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Issues Ment Health Nurs. 2000 Mar;21(2):203-16.

Owls, larks and the significance of morningness/eveningness rhythm propensity in psychiatric-mental health nursing.

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  • 1Bristol Myers Squibb Co., Milton, MA 02186, USA.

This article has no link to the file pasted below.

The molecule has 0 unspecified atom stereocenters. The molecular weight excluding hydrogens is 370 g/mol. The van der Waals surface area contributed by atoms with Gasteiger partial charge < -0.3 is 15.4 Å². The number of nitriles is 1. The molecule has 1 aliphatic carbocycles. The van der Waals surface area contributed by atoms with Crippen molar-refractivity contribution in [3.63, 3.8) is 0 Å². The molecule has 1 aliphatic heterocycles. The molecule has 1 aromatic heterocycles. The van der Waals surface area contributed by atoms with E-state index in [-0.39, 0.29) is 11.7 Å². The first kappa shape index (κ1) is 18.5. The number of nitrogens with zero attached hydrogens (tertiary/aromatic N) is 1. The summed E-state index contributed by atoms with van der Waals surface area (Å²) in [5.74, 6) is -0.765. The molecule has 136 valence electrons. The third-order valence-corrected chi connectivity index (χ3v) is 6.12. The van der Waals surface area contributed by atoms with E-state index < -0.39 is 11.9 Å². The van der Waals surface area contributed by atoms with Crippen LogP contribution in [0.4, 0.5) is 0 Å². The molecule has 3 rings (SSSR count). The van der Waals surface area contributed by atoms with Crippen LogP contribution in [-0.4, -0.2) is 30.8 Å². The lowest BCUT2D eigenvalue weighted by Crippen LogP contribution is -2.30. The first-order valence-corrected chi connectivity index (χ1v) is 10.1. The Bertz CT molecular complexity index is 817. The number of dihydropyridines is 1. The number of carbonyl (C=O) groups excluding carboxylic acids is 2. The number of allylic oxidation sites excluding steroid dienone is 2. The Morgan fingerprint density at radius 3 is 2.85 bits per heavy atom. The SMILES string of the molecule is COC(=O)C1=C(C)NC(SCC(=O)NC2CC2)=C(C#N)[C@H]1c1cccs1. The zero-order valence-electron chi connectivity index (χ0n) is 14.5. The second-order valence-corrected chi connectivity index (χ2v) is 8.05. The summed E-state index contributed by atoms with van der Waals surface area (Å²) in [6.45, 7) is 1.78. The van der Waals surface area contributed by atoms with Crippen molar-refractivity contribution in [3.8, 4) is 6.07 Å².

In the last decade there has been an upsurge in the research focusing on the interplay between the human circadian timing system and behavioral patterns in health and illness. Of particular interest in this area of inquiry is the overlay of what has been termed chronotype. What this refers to is the propensity of biological rhythms to express themselves in certain patterns of behavior. Commonly, these patterns have received names such as owl (evening chronotype) or lark (morning chronotype). Many people are neither a strong morning nor evening chronotype. If illness represents a change in the way a person's body functions within a given environment, then it is reasonable to believe that an "owl's" symptom presentation may vary significantly from the patterns of a "lark" who becomes ill. Recognizing that psychiatric nurses at both the generalist and the advanced practice levels have a strong interest in patterns of behavior, it stands to reason that using a lens that incorporates notions of the body's clock becomes essential. The interplay between the body's timing system and the thousands of other psychobiological rhythmic functions occurring everyday and within every human being is referred to as chronobiology. This article provides a primer for psychiatric nurses on issues of chronobiology related to morningness and eveningness rhythm propensity.

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